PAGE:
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Appeals - Standard of Review (SOR) - Introduction

Note: First, a nomenclature point. For SOR purposes you can equate 'review' (as in SOR) with 'appeal', and vice-versa. While a primary procedural distinction exists between 'appeals' and 'judicial review', the term 'standard of review' applies to both. Be cautious though that the SOR for judicial review is, by it's nature, quite distinct for that for appeals.

Lament: 'Standards of review' are (pointlessly in my view) an essential aspect of contemporary appellate and judicial review law. The added complexity of this issue, especially in judicial reviews, greatly hinders legal accessibility to self-reppers and represented parties alike - all in a dubious claim to conserve judicial energy. I doubt that any judicial time and energy is saved thereby, and the entire 'standard of review' endeavour strikes me as a larger version of the equally pointless 'final versus interlocutory' distinction (which also ostensibly exists as a judicial energy-saving device). While some may argue that 'justiciability' is another reason for the 'standard of review' regime, such argument is arguably sound for judicial review only - not for the appeals we are considering here. In my mind, the only deference due in appeals is that for evidentiary credibility-findings, if in fact credibility is an issue in the case being appealed - which is less and less the case these days.

Introduction

'Standards of review' (SOR) are all about deference - that is, the 'benefit of the doubt' that the appeal judge grants to the decision-maker whose decision is being examined in the appeal (ie. the lower court or administrative tribunal). It is essential to note that 'deference' - in the SOR world - means more than an reviewing court's respect for the lower decision-maker's credibility findings, it means (at least consideration of) deference for everything - ie. all aspects of the case: fact, law - and everything in between. This will become plainer to you the more familiar you get with judicial review.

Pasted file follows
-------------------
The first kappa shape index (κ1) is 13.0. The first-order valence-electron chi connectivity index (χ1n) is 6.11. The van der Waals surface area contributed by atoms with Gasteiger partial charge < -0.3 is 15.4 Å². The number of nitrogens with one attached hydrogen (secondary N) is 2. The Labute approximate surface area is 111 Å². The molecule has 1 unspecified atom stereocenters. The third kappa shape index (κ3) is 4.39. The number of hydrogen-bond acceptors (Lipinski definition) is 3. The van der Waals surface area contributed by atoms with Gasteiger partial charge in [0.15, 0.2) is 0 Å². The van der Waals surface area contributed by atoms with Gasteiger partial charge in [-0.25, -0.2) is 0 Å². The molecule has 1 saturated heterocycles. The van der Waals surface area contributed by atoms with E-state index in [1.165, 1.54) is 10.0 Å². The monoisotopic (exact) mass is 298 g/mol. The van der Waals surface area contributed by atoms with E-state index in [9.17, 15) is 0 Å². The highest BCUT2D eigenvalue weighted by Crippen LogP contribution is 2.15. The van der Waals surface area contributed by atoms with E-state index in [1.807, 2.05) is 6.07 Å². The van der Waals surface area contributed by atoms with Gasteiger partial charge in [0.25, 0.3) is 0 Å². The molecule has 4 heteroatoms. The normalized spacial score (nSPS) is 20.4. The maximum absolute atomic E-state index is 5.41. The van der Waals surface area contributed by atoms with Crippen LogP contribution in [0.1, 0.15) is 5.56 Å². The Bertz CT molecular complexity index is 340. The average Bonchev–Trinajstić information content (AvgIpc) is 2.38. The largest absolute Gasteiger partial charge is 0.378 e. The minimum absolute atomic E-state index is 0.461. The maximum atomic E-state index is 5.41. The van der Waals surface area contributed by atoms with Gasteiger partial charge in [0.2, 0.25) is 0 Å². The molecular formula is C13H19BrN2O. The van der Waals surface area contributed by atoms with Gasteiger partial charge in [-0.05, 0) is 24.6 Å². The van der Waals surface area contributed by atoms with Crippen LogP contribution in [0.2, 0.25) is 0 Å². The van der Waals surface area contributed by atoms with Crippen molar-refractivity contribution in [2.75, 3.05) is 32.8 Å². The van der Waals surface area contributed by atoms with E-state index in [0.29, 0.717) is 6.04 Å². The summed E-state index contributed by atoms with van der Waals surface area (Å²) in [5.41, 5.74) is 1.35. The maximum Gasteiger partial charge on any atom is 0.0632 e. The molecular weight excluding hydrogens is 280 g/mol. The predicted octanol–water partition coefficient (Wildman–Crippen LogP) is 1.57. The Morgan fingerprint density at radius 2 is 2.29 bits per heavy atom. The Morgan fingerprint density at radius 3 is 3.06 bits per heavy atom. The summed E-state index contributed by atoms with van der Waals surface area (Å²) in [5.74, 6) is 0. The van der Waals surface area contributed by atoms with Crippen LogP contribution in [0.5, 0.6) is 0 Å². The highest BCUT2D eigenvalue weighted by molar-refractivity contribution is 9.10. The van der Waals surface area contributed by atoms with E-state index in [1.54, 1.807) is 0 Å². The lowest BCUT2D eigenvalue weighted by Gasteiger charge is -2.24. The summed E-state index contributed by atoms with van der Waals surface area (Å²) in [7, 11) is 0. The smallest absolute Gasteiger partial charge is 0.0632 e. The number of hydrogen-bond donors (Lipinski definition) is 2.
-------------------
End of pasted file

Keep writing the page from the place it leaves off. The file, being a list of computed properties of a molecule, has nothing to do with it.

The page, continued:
If you read on more in this website, regarding judicial review and the recent (and essential) Vavilov (SCC, 2019) [para 37] case, you'll see that SOR has gotten a lot more complicated these days - but for most appeals it goes relatively simply like this ...

. Standard of Review for Errors of Law

Errors of law are decided on a 'correctness' standard of review. Simply, the appeal judge (actually, it's commonly a panel of judges) decides whether the lower decision-maker made the 'correct' legal decision.

That's no surprise. The law - and Canadians - want and expect the courts to identify and apply 'the law', and it's a unmentioned presumption that it's always the 'same law'. In fact, most people think that all issues should be decided that way: 'correctly', but that's not to be either. Wait til we get to the treatment of judicial review, many of you have a big surprise coming!

. Standards of Review for Errors of Fact

Considering issues of fact - especially if it involves (which classically it does) issues of credibility - are considered by appeal judge/s on the highly-deferential standard of review of 'palpable and overriding error' [Hydro-Québec v. Matta, 2020 SCC 37, at para. 33]:
“An error is palpable if it is plainly seen and if all the evidence need not be reconsidered to identify it, and is overriding if it has affected the result.” It is not in the nature of a “needle in the haystack, but of a beam in the eye.”
. Standards of Review for Errors of Mixed Fact and Law

The same 'palpable and overriding error' standard applies to errors of 'mixed law and fact' - but only "where the legal principle is not readily extricable" [Vavilov, para 37]. This latter qualification is really just a caution to make sure that your 'error issue' is truly an irretrievably 'mixed' one.

. Caution: Statutory Standards of Review Take Precedence

If you read Vavilov, you will see how much the issue of justiciability (the power balance between the courts, and the executive/legislative governments) affects the ruling. As such a crucial caution is that when 'assigning' SORs to an issue, that statutory provisions that bear on the issue take precedence - and should be respected [Vavilov, para 37]:
"... should a legislature intend that a different standard of review apply in a statutory appeal, it is always free to make that intention known by prescribing the applicable standard through statute."



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